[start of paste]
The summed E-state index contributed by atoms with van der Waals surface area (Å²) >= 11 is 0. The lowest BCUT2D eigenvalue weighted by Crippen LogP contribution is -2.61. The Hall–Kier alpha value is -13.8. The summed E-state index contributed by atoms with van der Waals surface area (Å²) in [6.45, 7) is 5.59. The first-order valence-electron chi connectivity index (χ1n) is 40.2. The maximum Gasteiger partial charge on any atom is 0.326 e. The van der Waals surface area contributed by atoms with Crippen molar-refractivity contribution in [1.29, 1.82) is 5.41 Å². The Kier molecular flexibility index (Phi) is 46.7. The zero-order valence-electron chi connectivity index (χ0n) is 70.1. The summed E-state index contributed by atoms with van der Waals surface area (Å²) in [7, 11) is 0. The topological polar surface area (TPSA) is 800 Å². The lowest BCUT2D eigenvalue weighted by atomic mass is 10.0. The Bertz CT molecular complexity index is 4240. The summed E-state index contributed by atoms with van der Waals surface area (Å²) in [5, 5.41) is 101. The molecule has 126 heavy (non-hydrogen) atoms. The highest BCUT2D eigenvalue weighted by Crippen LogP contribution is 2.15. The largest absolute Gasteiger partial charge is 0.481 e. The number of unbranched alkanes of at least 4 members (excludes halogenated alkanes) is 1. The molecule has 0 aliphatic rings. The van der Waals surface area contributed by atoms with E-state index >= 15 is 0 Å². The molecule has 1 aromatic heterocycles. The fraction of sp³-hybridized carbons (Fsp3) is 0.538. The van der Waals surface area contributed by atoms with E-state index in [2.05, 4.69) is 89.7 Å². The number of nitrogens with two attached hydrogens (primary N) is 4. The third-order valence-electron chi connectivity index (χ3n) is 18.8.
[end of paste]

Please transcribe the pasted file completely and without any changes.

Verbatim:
The summed E-state index contributed by atoms with van der Waals surface area (Å²) >= 11 is 0. The lowest BCUT2D eigenvalue weighted by Crippen LogP contribution is -2.61. The Hall–Kier alpha value is -13.8. The summed E-state index contributed by atoms with van der Waals surface area (Å²) in [6.45, 7) is 5.59. The first-order valence-electron chi connectivity index (χ1n) is 40.2. The maximum Gasteiger partial charge on any atom is 0.326 e. The van der Waals surface area contributed by atoms with Crippen molar-refractivity contribution in [1.29, 1.82) is 5.41 Å². The Kier molecular flexibility index (Phi) is 46.7. The zero-order valence-electron chi connectivity index (χ0n) is 70.1. The summed E-state index contributed by atoms with van der Waals surface area (Å²) in [7, 11) is 0. The topological polar surface area (TPSA) is 800 Å². The lowest BCUT2D eigenvalue weighted by atomic mass is 10.0. The Bertz CT molecular complexity index is 4240. The summed E-state index contributed by atoms with van der Waals surface area (Å²) in [5, 5.41) is 101. The molecule has 126 heavy (non-hydrogen) atoms. The highest BCUT2D eigenvalue weighted by Crippen LogP contribution is 2.15. The largest absolute Gasteiger partial charge is 0.481 e. The number of unbranched alkanes of at least 4 members (excludes halogenated alkanes) is 1. The molecule has 0 aliphatic rings. The van der Waals surface area contributed by atoms with E-state index >= 15 is 0 Å². The molecule has 1 aromatic heterocycles. The fraction of sp³-hybridized carbons (Fsp3) is 0.538. The van der Waals surface area contributed by atoms with E-state index in [2.05, 4.69) is 89.7 Å². The number of nitrogens with two attached hydrogens (primary N) is 4. The third-order valence-electron chi connectivity index (χ3n) is 18.8.